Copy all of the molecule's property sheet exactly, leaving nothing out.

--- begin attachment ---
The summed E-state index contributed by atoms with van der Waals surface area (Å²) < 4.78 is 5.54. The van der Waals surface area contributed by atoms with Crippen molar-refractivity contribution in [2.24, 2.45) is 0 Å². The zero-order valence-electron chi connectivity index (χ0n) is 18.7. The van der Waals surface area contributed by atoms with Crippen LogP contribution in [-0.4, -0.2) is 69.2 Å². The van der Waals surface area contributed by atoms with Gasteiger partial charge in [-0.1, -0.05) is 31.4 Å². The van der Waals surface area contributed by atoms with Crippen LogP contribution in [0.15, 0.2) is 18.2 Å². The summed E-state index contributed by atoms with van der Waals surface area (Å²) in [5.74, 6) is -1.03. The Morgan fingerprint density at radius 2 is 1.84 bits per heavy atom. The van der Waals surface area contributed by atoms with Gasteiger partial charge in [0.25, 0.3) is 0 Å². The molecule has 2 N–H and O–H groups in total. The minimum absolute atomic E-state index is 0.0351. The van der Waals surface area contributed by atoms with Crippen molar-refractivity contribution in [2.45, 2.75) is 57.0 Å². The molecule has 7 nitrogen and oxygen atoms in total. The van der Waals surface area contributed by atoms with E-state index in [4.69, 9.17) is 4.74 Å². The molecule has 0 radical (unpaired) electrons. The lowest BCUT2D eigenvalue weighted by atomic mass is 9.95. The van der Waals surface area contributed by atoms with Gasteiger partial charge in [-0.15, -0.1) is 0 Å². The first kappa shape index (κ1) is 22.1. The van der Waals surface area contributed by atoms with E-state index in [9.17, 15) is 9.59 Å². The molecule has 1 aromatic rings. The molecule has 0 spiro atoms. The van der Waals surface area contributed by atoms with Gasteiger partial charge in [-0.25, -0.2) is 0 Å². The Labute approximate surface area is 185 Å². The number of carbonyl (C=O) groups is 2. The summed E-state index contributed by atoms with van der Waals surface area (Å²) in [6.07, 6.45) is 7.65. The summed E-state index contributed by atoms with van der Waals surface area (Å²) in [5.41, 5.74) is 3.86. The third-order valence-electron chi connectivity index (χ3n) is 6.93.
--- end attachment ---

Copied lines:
The summed E-state index contributed by atoms with van der Waals surface area (Å²) < 4.78 is 5.54. The van der Waals surface area contributed by atoms with Crippen molar-refractivity contribution in [2.24, 2.45) is 0 Å². The zero-order valence-electron chi connectivity index (χ0n) is 18.7. The van der Waals surface area contributed by atoms with Crippen LogP contribution in [-0.4, -0.2) is 69.2 Å². The van der Waals surface area contributed by atoms with Gasteiger partial charge in [-0.1, -0.05) is 31.4 Å². The van der Waals surface area contributed by atoms with Crippen LogP contribution in [0.15, 0.2) is 18.2 Å². The summed E-state index contributed by atoms with van der Waals surface area (Å²) in [5.74, 6) is -1.03. The Morgan fingerprint density at radius 2 is 1.84 bits per heavy atom. The van der Waals surface area contributed by atoms with Gasteiger partial charge in [0.25, 0.3) is 0 Å². The molecule has 2 N–H and O–H groups in total. The minimum absolute atomic E-state index is 0.0351. The van der Waals surface area contributed by atoms with Crippen molar-refractivity contribution in [2.45, 2.75) is 57.0 Å². The molecule has 7 nitrogen and oxygen atoms in total. The van der Waals surface area contributed by atoms with E-state index in [4.69, 9.17) is 4.74 Å². The molecule has 0 radical (unpaired) electrons. The lowest BCUT2D eigenvalue weighted by atomic mass is 9.95. The van der Waals surface area contributed by atoms with Gasteiger partial charge in [-0.15, -0.1) is 0 Å². The first kappa shape index (κ1) is 22.1. The van der Waals surface area contributed by atoms with E-state index in [9.17, 15) is 9.59 Å². The molecule has 1 aromatic rings. The molecule has 0 spiro atoms. The van der Waals surface area contributed by atoms with Gasteiger partial charge in [-0.25, -0.2) is 0 Å². The Labute approximate surface area is 185 Å². The number of carbonyl (C=O) groups is 2. The summed E-state index contributed by atoms with van der Waals surface area (Å²) in [6.07, 6.45) is 7.65. The summed E-state index contributed by atoms with van der Waals surface area (Å²) in [5.41, 5.74) is 3.86. The third-order valence-electron chi connectivity index (χ3n) is 6.93.